The left-wing Australian Greens is set a possible confrontation with the Labor government after its leader Adam Bandt signalled the party would attempt to scuttle a slated third tranche of tax cuts to families.
In an address to the National Press Club on Aug. 3, Bandt claimed a further round of tax cuts would be hurtful for everyday Australians.
Bandt alleged that the centre-left Labor government was deploying neo-liberal policy that favours privatisation of services, tax cuts, and austerity. The Greens currently holds the balance of power in the Australian Senate with 12 seats.
“The Labor government’s plan to dismantle our progressive tax system and adopt economic austerity policies will hurt everyday Australians unless they change tack and work with the Greens. The government needs to rethink its first budget,” Bandt said.
“In the balance of power in the Senate, we will push Labor to ditch the unfair tax cuts that will rip $244 billion out of the public purse.”
Labor to Power Ahead With Tax Cuts
The Epoch Times reached out to Treasury and Treasurer Jim Chalmers on Bandt’s remarks and was directed to comments by the treasurer on Channel Seven’s Sunrise, where he said the government would be pushing ahead with tax cuts in 2023-24.
“The Greens do have a view about that, and they asked me in the Parliament about that. But we need to recognise that even if we were to pick up that suggestion and run with it, it wouldn’t have any impact on the inflation challenge right now because those tax cuts don’t come in for a couple of years,” he said.
“And so, I respectfully listen to the views that are put to me, but we’ve made our view on that pretty clear. Our priority when it comes to repairing the Budget is trimming some of this waste and some of these rorts which have been a defining feature for too long in the Budget.”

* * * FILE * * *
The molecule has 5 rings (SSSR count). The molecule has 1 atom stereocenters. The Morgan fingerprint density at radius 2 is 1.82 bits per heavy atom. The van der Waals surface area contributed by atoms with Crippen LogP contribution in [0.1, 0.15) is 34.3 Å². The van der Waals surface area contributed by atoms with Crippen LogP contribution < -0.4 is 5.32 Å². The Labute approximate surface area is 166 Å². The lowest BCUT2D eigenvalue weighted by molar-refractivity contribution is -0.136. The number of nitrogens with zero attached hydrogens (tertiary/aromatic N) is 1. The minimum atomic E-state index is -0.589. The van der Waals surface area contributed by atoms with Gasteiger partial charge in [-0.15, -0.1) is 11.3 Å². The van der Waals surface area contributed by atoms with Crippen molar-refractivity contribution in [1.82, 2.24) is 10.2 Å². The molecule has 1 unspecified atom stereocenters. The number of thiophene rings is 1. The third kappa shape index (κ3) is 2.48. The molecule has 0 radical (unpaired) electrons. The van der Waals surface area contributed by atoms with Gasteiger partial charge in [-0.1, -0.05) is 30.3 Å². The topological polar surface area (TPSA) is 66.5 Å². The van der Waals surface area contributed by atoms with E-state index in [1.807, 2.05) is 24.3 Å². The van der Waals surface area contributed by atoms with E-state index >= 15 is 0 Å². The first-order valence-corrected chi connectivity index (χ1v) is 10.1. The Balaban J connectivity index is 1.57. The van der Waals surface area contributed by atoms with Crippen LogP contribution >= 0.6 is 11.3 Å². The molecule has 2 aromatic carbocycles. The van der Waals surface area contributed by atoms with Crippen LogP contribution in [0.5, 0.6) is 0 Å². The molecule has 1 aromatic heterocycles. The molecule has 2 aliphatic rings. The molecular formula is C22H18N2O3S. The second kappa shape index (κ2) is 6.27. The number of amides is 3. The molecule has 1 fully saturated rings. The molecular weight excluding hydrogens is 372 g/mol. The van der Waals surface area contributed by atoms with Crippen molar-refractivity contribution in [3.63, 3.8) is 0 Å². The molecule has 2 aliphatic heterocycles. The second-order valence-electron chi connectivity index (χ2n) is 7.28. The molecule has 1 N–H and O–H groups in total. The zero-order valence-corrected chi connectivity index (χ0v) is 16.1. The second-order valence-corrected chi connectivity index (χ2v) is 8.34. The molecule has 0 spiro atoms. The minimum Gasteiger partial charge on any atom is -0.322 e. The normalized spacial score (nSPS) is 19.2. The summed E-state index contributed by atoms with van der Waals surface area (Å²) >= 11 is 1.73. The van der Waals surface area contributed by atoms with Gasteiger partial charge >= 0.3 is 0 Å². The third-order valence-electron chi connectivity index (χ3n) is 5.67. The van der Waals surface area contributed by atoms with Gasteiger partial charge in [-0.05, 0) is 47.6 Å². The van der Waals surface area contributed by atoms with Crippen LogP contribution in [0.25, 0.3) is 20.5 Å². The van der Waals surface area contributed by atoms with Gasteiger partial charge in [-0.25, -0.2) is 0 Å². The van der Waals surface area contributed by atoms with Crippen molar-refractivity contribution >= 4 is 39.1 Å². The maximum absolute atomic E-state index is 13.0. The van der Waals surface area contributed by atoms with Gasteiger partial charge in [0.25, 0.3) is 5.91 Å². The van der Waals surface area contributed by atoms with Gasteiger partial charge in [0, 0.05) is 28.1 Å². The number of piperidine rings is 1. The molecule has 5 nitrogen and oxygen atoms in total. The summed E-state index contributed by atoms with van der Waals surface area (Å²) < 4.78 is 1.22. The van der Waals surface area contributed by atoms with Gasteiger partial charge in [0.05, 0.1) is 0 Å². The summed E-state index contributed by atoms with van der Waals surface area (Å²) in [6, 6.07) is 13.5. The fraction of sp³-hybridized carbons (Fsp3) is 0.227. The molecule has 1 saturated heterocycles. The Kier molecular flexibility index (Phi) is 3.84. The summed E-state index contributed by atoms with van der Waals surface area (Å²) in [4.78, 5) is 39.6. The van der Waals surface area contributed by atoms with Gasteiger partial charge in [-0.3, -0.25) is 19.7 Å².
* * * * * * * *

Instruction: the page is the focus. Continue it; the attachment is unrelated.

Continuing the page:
Beneficial for 70 Percent of All Taxpayers
Under the tax reform, former Treasurer Josh Frydenberg, who oversaw the development of the plan, pushed to simplify the taxation brackets so that Australians earning between $45,000 to $200,000 a year would pay 30 cents on the dollar.
The treasurer also argued that it would be financially beneficial to 70 percent of all taxpayers.
“That will see a worker who is going to have $100,000 as their income, an average full-time earnings in 2024-25, will be $100,000,” said Frydenberg.
Meanwhile those who earn under $45,000 will pay a 19 percent tax rate on their average yearly earnings, and those who earn over $200,000 will pay 45 percent.
However, left-leaning think tank the Australian Institute’s Chief Economist Richard Denniss has said the cuts would primarily benefit those who earn over $200,000.
“Our research reveals that under this plan, it’s billionaires that benefit while battlers get slugged,” said Denniss.
According to .idcommunity, a company that provides demographic resources, only 12.5 percent of Australia’s working population earn over $200,000.